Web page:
Archie and Lilibet ‘not going to get’ royal titles from King Charles

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Archie and Lilibet are not going to get the chance to take on the titles of prince and princess, it has been claimed.

Political editor Samantha Maiden says King Charles is yet to address Harry and Meghan's children by the official names, which suggests things will stay the same.

The Queen tragically passed away at the age of 96 at her summer home in Balmoral, Scotland, last week.

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Following her death, Archie is now technically a prince, while Lilibet is also entitled to be hailed a princess.

Speaking to the Australian morning show Sunrise, Maiden said: "I understand that they get this automatically when they're the grandchild of the monarch which they clearly are but quite pointedly, King Charles has not referenced this in his public statements.

"He's referred to them as master and so that suggests they're not going to get it.

"It's just another thing where you can sort of understand why these families are estranged."

The rules set out by King George V in 1917 mean Archie and Lili – as the children of a son of a sovereign – also now have an HRH style if they choose to use it, reports Express.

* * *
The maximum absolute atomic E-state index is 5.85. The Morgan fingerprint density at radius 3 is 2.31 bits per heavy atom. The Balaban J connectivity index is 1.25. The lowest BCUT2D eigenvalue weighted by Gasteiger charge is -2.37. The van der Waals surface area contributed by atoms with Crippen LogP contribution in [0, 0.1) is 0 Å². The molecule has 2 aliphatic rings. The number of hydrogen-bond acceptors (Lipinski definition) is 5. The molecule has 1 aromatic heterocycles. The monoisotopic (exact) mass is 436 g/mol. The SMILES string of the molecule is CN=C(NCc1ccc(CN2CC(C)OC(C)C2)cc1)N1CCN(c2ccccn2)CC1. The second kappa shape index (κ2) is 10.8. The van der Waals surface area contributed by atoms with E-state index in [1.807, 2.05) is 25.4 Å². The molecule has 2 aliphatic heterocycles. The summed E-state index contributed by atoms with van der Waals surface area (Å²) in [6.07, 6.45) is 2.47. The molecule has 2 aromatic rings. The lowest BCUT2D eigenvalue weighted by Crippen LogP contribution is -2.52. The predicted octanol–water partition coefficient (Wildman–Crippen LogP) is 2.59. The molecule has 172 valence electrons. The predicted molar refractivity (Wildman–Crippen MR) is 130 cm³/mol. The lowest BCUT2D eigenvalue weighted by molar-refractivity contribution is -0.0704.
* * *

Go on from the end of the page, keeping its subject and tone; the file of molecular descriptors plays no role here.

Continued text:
In 2021, it was suggested Charles – in a bid to limit the number of key royals – intended, when he became monarch, to prevent Archie from becoming a prince.

To do so, he will have to issue a Letters Patent amending Archie's right to be a prince and Lili's right to be a princess.

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Until that potentially happens or if it does not, Archie and Lili remain a prince and princess, whether their parents choose to use the titles or not.

Meghan argued in the Sussexes' bombshell interview with US talk show host Oprah Winfrey that Archie was not given the title of prince because of his race.

However, when Archie was born seventh in line to the throne in May 2019, he was too far down the line of succession.

Although he was a great-grandchild of the monarch, he was not a first-born son of a future king, so was not automatically a prince.

He could have previously used the courtesy title Earl of Dumbarton, or been Lord Archie Mountbatten-Windsor.

But Buckingham Palace said the duke and duchess made a personal decision that he should be plain Master Archie Mountbatten-Windsor instead.

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